After reading your review I looked for other reviews.

It seems this is a book which you either love or hate.

In the end I mostly follow the opinion of the blogs which I read on a regularly base and where I know the blogger share my taste.

In this case it doesn't matter because I'm not really interested in the Arturian legend.

But I appreciate when people explain why they like or dislike a book.

So I think your review is helpful forpeople who are more interested in the Arturian Legend.

carolsnotebook said...

I tend to love Arthurian stories, but it sounds like I should definitely pass on this one. Thanks.

SQT said...


You do know that Harriet Klausner never writes a bad review of anything, right? She's kind of a joke in the reviewing world. She's been the #1 Amazon reviewer for years because she just copies the descriptions from the back cover and gives everything 4-5 stars. Everything. She once put up over 90 reviews in one day on Amazon.

Trust me. If you were inclined to try this book out. You would be better off to trust John or Loopdilou. Klausner is a fraud.

SQT said...

To follow up some more on the Klausner thing, it's kind of a "thing" with me, Sci-Fi Signal put up a post about her recently (they've been following the Klausner thing for awhile) that said that Amazon reconfigured their reviewer ranks in a way that took Klausner out of the #1 position. SciFi Signal speculated that Amazon took all the complaints about Klauner into effect and all the negative ratings her reviews got. Or something like that.

I got into a debate with an editor once over the whole Klasner thing. (Coincidentally that editor now sends me books for review) And the editor wasn't really bothered by Klausner's reviews because they always upped the rating for the books on Amazon's ratings scale.

Avery DeBow said...

Ouch. Remind me to never, ever have you review one on my books. ;)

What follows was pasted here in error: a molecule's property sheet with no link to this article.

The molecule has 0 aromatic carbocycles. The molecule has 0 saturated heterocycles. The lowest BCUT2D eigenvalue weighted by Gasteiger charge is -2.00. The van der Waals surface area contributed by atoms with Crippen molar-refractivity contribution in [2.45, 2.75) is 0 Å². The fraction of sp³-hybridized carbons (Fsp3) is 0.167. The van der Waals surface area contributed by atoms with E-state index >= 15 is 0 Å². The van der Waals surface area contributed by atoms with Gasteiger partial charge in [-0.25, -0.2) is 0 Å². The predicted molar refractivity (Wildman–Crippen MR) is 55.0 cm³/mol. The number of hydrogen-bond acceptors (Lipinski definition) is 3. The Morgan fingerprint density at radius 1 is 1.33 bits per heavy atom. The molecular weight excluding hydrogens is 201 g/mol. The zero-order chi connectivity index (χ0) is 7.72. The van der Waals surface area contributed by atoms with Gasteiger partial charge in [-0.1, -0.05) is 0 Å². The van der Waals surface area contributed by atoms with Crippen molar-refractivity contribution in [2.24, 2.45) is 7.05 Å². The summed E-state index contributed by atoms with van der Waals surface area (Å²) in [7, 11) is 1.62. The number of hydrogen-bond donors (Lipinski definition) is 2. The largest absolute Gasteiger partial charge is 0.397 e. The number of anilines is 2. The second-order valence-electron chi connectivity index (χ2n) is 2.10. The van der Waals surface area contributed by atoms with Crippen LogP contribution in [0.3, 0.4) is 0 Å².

Seriously, I can imagine the disappointment; I'm a sucker for all things Camelot.

LoopdiLou said...

Hey, Avery, if it's good I'm really very nice. This one was just incredibly dissappointing. Part of it could be because I read Ellis Peters's Cadfael books and Gerald Morris's Squire's Tale right around the same time, and those books do similar things in a vastly superior manner. The biggest problem, which I should have emphasized but I'm still learning this whole review thing, was that every single character had exactly the same speech mannerisms. This meant that no matter how much other characterization that occured, after the first two sentences you totally forgot who was talking. The Crazy King Pellinore was the only one who differed even slightly.

As such, if you like the idea of a medieval murder mystery - read Ellis. If you like new takes on Camelot - read Morris. Avoid Blair because he fails at both.

shaunesay said...

Uh-oh, I picked this up recently I admit, due to the whole Merlin angle. I'll still give it a try though, since everyone's tastes are different, I may love it, you never know! ;)

LoopdiLou said...

Shaun - I hope someone does.. It was *so* close. *sigh* I hate it when good books turn bad ;)

SciFiGuy said...

I like Arthurian fantasies too, but you sure saved us some grief on this one. Sounds bad enough that I am sure Hollywood will be optioning it in no time.